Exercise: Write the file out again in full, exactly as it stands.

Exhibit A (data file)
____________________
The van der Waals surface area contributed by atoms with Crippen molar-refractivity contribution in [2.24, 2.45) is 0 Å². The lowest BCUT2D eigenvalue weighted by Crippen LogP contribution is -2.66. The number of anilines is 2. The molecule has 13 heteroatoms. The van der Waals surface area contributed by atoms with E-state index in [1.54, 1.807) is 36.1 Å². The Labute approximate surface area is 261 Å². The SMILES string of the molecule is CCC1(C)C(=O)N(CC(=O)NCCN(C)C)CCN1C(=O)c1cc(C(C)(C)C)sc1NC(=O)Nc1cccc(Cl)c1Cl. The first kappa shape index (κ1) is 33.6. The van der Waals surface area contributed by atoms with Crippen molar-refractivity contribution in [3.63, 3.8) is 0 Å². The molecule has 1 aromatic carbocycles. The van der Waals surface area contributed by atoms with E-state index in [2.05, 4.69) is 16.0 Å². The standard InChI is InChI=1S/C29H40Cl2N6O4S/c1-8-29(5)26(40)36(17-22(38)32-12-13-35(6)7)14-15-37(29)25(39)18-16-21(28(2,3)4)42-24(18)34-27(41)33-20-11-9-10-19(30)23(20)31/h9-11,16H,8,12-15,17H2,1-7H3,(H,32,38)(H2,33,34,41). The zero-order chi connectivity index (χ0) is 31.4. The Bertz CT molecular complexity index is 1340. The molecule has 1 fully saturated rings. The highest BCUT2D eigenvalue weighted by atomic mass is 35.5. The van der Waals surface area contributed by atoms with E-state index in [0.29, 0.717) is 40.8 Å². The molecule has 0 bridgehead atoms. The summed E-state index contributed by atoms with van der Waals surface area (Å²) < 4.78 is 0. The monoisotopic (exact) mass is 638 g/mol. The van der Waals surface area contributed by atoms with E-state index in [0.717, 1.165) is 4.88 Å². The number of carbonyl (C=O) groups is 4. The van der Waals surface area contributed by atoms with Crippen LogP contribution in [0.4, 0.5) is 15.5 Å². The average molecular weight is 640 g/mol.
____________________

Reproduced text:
The van der Waals surface area contributed by atoms with Crippen molar-refractivity contribution in [2.24, 2.45) is 0 Å². The lowest BCUT2D eigenvalue weighted by Crippen LogP contribution is -2.66. The number of anilines is 2. The molecule has 13 heteroatoms. The van der Waals surface area contributed by atoms with E-state index in [1.54, 1.807) is 36.1 Å². The Labute approximate surface area is 261 Å². The SMILES string of the molecule is CCC1(C)C(=O)N(CC(=O)NCCN(C)C)CCN1C(=O)c1cc(C(C)(C)C)sc1NC(=O)Nc1cccc(Cl)c1Cl. The first kappa shape index (κ1) is 33.6. The van der Waals surface area contributed by atoms with Crippen molar-refractivity contribution in [3.63, 3.8) is 0 Å². The molecule has 1 aromatic carbocycles. The van der Waals surface area contributed by atoms with E-state index in [2.05, 4.69) is 16.0 Å². The standard InChI is InChI=1S/C29H40Cl2N6O4S/c1-8-29(5)26(40)36(17-22(38)32-12-13-35(6)7)14-15-37(29)25(39)18-16-21(28(2,3)4)42-24(18)34-27(41)33-20-11-9-10-19(30)23(20)31/h9-11,16H,8,12-15,17H2,1-7H3,(H,32,38)(H2,33,34,41). The zero-order chi connectivity index (χ0) is 31.4. The Bertz CT molecular complexity index is 1340. The molecule has 1 fully saturated rings. The highest BCUT2D eigenvalue weighted by atomic mass is 35.5. The van der Waals surface area contributed by atoms with E-state index in [0.29, 0.717) is 40.8 Å². The molecule has 0 bridgehead atoms. The summed E-state index contributed by atoms with van der Waals surface area (Å²) < 4.78 is 0. The monoisotopic (exact) mass is 638 g/mol. The van der Waals surface area contributed by atoms with E-state index in [0.717, 1.165) is 4.88 Å². The number of carbonyl (C=O) groups is 4. The van der Waals surface area contributed by atoms with Crippen LogP contribution in [0.4, 0.5) is 15.5 Å². The average molecular weight is 640 g/mol.